Assets you'll really want to shift

Most cars are no sooner financed than they begin to depreciate – and fast. How savvy collectors invest in the rare machines whose values track the other way.

Stock market got you down? How about a classic car to give you a lift?

Collector cars "may not [always] be a great financial investment, but they're a great emotional investment," says Fred Kanter, a car collector who just picked up five more rolling works of art last month at Ford's auction in Dearborn, Mich. On the block: old concept cars, the limited-edition creations meant to showcase a carmaker's design prowess.

For the past 25 years, Mr. Kanter has driven around in the car he fell in love with as a 13-year-old at the New York Auto Show in 1958 – a one-of-a-kind Dual Ghia 400, a Chrysler-based concept car.

In 1970, he saw the car for sale for $10,000 in New Jersey, but couldn't talk the owner down to a price he could afford. Seven years later, a friend who owned a gas station told Kanter that a Dual Ghia had come in for service. "I asked him what color it was. He said yellow and black, so I knew it was the car. I came down right then and drove it home that afternoon."

Kanter, the president of Kanter Auto Products, which sells replacement parts for American collector cars, bought the Dual Ghia for $7,000. Now he thinks it's worth between $175,000 and $250,000.

Other collectors constantly question Kanter about his decision to register and drive an irreplaceable piece of automotive history. "My kids are more valuable than my cars, and I let them out of the house," he responds.

Kanter has the right attitude, says Richard Lentinello, editor of Special Interest Autos magazine in Bennington, Vt. As with other collectible assets, such as paintings or Persian rugs, any investment's potential for profit should be secondary.

"We recommend people drive them and enjoy them and don't worry about what they're worth," says Mr. Lentinello, whose magazine nonetheless publishes an annual list of collector cars that are appreciating. Recent lists have included the Porsche 912, BMW 2002, Pontiac Le Mans, and the Sunbeam Tiger. The list includes only cars in good condition for under $10,000. Ratty rust-buckets don't qualify.

Buying such cars, collectors say, has special allure in the post-Sept. 11 era. "Collector cars are an emotional safe haven right now," says Keith Martin, editor of in Portland, Ore., and one of the nation's foremost experts in collector-car values. "People get a feeling of emotional reassurance" from them.

And as an investment strategy, buying an antique car today may appear less frivolous than a few years ago, when the stock market was skyrocketing. "From a collector's perspective, if [the market] is not going to make you money, you might as well put your money into something that will give you some enjoyment," Mr. Martin says.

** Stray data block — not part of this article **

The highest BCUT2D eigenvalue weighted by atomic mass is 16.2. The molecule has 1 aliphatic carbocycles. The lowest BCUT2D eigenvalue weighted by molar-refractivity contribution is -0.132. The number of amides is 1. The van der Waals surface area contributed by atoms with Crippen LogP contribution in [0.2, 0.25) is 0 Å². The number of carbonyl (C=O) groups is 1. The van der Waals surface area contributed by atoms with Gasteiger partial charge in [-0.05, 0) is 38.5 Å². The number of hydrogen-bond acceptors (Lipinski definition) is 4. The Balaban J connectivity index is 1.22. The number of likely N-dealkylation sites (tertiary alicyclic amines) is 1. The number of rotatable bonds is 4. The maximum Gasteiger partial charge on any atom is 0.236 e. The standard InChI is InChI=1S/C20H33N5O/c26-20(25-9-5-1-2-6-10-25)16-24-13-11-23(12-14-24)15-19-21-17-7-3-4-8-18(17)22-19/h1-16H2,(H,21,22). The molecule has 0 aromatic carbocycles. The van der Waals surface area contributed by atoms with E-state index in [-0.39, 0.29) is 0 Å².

But "if you're expecting a 15-to-20 percent return with no hassle, physical items can't [deliver] that," he adds. "You have to insure them, and store them, and care for them."

Those costs eat up potential profits. Take the 1976 Cadillac Eldorado. Back then, the car was widely believed to be the last American convertible. Thousands of collectors scooped them up for about $9,000 and stored them in warehouses. Today these Cadillacs are easy to find for about $15,000 – a 60 percent gain over 26 years. But deduct the cost of storage ($50 a month would run at least $15,000), insurance (at least $5,000), and correcting deterioration after 26 years of storage (another $5,000), and you don't break even.

Vette Views magazine conducted a similar study of two popular Corvettes: the original 1953 and the powerful 1967. It concluded that while the 1953 went from $3,488 new to $100,000 in 40 years, and the 1967 went from $4,389 to $90,000 in 25 years, neither could beat the stock market over the same time after considering maintenance and storage costs.

"But if you count the tires, maintenance, and the cost of storage, that takes all the fun out of it!" Martin says. Most enthusiasts write that off as the cost of enjoying the car.

Without maintenance and storage costs, most collector vehicles will return about 10 percent a year, he adds. Martin and other collectors believe antique cars are generally not overvalued and wonder if they will see a repeat of what happened during the 1990 to 1991 recession, when collector-car values hit record levels. The bubble burst in 1992, and values have not recovered yet. Some enthusiasts are wary of the antique-car market heating up.

"We don't want to educate the public, because that will drive values up again," says Lentinello.

The most popular collector cars today are American muscle cars from the late 1950s to the early 1970s. The reason: demographics. These are the cars baby boomers love, and many boomers have plenty of disposable income.